Industry advice

The mortgage professionals shared advice for others navigating today’s lending market. Here are some of their tips:

  • Focus on the products you have now to sell, not what you had two months ago, “then help (your clients) make a decision about what’s going to be best for them going forward.” — Tracie Southerland
  • Build your business by diversifying the loan types you specialize in. “If you’re doing jumbo loans, well, you better start going into conforming. If you’re a government (loan) person all the time, that market has really tightened up. Start looking at other avenues to build your business.” — Mark Dodson
  • Control your professional and personal finance sheets. “If you don’t have leverage, if you don’t have the reserves, both saved as an individual for your own family as well as a business, then you’re going to make emotional decisions.” — Andy Harris
  • Stay connected with your team. “Give them the sounding board to be heard. I think it’s important to validate people’s feelings, not always to solve the problem, just to listen.” — Roger Strecker, regional manager, field mortgage operations for Navy Federal Credit Union who oversees Washington, D.C., Maryland and Virginia
  • Go “old school” with connecting to your Realtor contacts. “Every loan officer should be getting every Realtor’s home address right now because after this is over, I think a lot of people are going to discover that they don’t need to go into an office to work. … How are you going to let them know you care about them? How are you going to educate them? I think the mail could be a great way to do it right now.” — Steve Barker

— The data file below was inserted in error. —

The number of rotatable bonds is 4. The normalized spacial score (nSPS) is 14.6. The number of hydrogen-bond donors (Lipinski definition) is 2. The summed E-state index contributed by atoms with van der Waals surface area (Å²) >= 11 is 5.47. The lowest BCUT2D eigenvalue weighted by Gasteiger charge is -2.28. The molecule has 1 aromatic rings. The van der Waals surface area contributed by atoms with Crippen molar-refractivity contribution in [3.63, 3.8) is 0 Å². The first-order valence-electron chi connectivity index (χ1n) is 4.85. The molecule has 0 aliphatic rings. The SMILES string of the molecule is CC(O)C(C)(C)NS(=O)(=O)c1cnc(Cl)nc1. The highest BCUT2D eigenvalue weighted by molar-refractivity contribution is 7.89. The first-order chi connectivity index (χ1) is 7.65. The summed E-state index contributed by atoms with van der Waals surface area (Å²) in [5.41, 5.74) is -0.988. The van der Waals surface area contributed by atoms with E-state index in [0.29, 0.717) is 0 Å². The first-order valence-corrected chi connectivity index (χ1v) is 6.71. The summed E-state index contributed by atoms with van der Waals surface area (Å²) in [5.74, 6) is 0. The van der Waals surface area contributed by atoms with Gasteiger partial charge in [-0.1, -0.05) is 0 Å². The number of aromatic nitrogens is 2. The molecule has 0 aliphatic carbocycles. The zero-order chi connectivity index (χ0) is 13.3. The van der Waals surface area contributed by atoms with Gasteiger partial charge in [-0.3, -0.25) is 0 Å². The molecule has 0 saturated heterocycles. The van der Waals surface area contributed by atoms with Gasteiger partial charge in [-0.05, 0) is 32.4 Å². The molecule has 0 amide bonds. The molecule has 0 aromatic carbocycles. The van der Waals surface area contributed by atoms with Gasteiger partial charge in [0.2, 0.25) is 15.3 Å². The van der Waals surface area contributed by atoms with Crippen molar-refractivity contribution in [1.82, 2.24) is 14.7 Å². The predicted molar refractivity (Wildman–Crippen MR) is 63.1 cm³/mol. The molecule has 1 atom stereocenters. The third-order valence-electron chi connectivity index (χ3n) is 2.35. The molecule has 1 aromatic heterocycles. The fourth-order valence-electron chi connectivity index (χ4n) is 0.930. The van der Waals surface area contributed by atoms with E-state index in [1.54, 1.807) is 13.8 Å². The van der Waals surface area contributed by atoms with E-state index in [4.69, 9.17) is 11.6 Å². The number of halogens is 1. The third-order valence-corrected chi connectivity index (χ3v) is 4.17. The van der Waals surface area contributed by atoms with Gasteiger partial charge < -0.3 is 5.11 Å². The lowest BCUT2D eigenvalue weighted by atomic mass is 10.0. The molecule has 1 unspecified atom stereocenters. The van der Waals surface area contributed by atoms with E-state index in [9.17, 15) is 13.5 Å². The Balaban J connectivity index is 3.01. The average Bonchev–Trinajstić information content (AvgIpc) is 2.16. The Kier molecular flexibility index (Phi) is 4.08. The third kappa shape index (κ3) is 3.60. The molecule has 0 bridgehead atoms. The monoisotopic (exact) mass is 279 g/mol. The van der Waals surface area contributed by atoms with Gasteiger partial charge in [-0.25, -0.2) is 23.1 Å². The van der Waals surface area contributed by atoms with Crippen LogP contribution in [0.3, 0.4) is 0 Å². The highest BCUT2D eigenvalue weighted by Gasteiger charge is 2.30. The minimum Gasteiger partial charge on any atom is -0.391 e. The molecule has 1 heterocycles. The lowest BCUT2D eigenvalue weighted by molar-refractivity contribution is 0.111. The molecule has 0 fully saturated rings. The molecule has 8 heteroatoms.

• Build more contacts now that will benefit your career in future years. “Maybe you’re going to pick up a couple Realtors who are going to be really great referral partners in the future because right now, those two Realtors have a loan officer with a negative attitude. There’s going to be people coming out of this, better for it.” — Todd Bitter

Most Popular Articles

Housing inventory crisis continues in 2022

Want to know where housing demand is headed? Look at the MBA purchase application data from the second week of January to the first week of May.

Jan 12, 2022 By
3d rendering of a row of luxury townhouses along a street

Log In

Forgot Password?

Don't have an account? Please